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Weapons of World War Two

The Battle of Kursk (Jul-Aug 1943)

ISU-152 tank destroyer

ISU-152 tank destroyer

During the Battle of Kursk, which, as aforementioned, saw the widest utilization of armored elements in the whole Second World War, the two powerful adversaries, Germany and Russia, had at the same time the idea of doing the same attempt: to present the armored weapon which should say the definitive word in the field of armored elements, ensuring the superiority in the battlefield to its owner. The German hopes were directed to the "Elefant" tank destroyer, which as aforementioned revealed itself as slow and vulnerable, whereas the Russian relied in the new ISU-152 self-propelled cannon. This weapon, which would give so good results that after the war it would be distributed among the armed forces of the countries adhered to the Warsaw Pact and which would remain in service until the second half of the 1950s, truly had a rather brief "gestation". In that moment the necessity of stopping the German heavy tanks armed with the deadly 88-millimeter cannon was such that Stalin in person exercised pressure over the group of designers who worked in Chelyabinsk under the direction from Engineer Kotin. The weapon which was being researched was a tank destroyer of a new formula (at least for the Red Army), namely, a cannon installed in the hull of a tank and protected by a casemate closed on its top. As aforementioned, a truly record time passed between the beginning of the research and the presentation of the prototype: twenty-five days only. The ISU, initials of Istrebitelnij Samochodnia Ustanovka (Self-Propelled Tank Destroyer), immediately demonstrated to be a fearsome adversary for the German tankers. In practice it was the result obtained from the fusion of two already existing weapons, the 152-millimeter howitzer cannon and the hull of the KV-1S heavy tank, but on the other hand the pressure from the events did not certainly allow the luxury of long research times for creating a weapon of original characteristics. The cannon was the excellent Model 1937, which was capable of firing a high-explosive projectile of 43 kilograms in weight to a distance of 17300 meters, with a muzzle velocity of 570 meters/second. Naturally, this range was never used, for in the combat between tanks the direct fire with optical aiming was exclusively used. The hull of the KV-1S was replaced in the latest models by that of the IS tank, of 46 tonnes in weight, as seen in the exemplar depicted in the illustration. Being an excellent anti-tank element, the ISU-152 had, however, a defect: the munitions, given the large caliber of the cannon, were not supplied as single pieces, but with the projectiles separated from the charges. Naturally this caused problems of space for the stowage of the reserve munitions, which were limited to 20 rounds, and exceptionally to 28 rounds. For anti-aircraft defense, and rarely for close defense, a 12.7-millimeter DSHK machine gun was installed in the top of the casemate. However, after having examined the advantages and the defects, it can be said that the ISU-152 was an excellent armored element and that it deserved the nickname which its crews liked to use to refer to it: "Zvereboi", namely, "the hitting beast".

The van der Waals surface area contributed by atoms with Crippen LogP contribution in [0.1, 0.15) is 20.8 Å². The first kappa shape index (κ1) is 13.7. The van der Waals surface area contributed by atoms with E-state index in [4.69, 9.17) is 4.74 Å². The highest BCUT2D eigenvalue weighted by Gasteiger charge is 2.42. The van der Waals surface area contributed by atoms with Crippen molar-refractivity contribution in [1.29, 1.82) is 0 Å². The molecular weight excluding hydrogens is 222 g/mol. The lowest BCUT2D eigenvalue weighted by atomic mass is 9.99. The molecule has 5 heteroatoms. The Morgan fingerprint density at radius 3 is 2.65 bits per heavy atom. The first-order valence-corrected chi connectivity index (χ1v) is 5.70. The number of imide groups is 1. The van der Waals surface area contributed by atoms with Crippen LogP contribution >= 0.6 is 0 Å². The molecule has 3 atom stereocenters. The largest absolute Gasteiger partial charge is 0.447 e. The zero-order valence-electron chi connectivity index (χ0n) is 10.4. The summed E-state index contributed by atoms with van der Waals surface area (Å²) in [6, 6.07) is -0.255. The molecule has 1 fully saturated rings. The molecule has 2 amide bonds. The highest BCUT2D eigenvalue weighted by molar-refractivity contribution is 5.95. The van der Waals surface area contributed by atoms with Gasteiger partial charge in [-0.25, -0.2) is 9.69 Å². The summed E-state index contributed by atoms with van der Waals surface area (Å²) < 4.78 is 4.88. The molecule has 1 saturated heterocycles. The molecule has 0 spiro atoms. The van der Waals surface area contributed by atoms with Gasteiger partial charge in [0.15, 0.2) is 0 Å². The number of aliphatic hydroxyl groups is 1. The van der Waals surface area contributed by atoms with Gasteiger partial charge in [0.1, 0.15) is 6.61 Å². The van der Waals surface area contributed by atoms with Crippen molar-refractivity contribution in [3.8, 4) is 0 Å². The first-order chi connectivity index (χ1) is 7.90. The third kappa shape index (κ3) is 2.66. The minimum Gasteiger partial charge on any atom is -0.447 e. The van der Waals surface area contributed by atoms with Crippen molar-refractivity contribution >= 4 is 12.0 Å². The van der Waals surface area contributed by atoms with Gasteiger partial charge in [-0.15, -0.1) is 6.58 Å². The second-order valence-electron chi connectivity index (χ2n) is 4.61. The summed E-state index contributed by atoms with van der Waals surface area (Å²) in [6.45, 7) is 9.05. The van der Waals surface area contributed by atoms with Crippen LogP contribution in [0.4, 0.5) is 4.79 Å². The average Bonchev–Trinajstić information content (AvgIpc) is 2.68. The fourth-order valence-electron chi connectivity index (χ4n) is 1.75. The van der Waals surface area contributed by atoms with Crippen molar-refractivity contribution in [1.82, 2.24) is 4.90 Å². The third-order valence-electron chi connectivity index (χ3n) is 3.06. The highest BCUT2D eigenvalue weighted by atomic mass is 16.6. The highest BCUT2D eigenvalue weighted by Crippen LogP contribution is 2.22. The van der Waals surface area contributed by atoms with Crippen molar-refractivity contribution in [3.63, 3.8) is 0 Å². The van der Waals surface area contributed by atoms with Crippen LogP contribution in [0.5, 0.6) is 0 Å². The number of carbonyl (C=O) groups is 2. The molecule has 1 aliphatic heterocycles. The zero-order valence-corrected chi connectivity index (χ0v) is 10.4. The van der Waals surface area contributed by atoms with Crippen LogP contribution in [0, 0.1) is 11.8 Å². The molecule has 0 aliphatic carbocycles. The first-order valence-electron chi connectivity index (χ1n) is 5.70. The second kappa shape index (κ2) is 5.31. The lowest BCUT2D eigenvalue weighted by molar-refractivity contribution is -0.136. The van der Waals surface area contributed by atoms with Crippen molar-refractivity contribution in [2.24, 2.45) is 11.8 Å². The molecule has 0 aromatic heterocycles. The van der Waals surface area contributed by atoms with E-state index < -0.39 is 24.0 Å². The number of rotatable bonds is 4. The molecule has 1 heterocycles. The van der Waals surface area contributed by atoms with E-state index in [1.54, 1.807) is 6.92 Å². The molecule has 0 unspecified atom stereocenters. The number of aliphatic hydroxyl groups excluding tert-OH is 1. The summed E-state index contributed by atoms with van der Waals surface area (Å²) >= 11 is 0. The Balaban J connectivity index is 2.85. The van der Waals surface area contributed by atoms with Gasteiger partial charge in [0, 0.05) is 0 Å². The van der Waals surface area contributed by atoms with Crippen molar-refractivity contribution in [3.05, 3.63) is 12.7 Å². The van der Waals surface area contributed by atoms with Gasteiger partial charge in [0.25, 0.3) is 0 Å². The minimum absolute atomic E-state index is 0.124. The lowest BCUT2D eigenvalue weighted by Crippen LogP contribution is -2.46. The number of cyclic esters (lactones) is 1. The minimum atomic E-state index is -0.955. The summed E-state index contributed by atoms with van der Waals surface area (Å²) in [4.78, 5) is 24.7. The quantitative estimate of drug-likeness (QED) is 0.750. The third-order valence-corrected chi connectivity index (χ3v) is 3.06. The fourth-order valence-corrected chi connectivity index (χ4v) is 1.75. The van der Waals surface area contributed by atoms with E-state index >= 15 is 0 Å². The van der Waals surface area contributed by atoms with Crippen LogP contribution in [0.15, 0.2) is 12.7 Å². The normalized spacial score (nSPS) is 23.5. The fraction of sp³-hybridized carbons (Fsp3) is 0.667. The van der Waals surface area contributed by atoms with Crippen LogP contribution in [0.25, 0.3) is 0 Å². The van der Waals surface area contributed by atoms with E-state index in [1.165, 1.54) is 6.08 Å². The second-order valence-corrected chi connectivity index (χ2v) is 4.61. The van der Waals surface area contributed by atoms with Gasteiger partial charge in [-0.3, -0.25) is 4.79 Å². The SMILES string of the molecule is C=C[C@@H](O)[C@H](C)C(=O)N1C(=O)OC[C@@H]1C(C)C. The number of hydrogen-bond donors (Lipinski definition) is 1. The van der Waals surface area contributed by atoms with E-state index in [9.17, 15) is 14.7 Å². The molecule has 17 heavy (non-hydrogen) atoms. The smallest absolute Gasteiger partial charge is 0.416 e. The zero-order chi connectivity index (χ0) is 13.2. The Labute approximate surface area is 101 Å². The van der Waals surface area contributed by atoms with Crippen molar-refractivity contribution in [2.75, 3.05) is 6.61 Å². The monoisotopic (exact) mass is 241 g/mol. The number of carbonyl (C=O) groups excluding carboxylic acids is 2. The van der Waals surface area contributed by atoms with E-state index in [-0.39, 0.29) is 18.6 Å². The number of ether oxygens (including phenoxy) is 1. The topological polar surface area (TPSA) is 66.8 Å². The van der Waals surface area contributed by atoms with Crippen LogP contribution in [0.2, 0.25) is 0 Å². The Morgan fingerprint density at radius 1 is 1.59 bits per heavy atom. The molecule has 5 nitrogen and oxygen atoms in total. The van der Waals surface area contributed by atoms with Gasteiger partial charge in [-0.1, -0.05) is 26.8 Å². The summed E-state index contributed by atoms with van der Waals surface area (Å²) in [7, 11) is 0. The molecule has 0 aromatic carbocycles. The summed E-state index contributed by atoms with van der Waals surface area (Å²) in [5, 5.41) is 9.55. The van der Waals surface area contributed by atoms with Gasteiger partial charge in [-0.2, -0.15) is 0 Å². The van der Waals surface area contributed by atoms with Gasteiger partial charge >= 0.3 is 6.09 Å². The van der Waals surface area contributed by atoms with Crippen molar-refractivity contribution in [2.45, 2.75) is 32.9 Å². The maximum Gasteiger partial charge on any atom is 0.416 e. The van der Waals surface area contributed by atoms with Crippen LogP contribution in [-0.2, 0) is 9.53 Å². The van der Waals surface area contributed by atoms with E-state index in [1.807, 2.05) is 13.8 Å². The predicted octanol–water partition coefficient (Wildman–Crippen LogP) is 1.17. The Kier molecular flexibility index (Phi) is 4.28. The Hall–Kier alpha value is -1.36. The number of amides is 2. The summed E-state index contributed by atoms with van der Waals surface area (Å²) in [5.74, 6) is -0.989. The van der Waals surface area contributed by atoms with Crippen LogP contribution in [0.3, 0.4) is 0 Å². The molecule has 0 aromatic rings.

Year: 1943

Weight: 47 tonnes

Length: 9.05 meters

Width: 3.07 meters

Height: 2.48 meters

Ground clearance: 36 centimeters

Maximum armor: 100 millimeters

Engine: V2 JS (V2K) of 520 horsepower

Maximum speed: 37 kilometers/hour

Operational range: 220 kilometers

Crew: 6

Armament: One 152-millimeter cannon; one 12.7-millimeter machine gun

Ammunitions: 20 of 152 millimeters; 200 of 12.7 millimeters

Maximum surmountable trench: 2.81 meters

Maximum surmountable step: 91 centimeters

Maximum surmountable slope: 36 degrees

Fording: 1.22 meters

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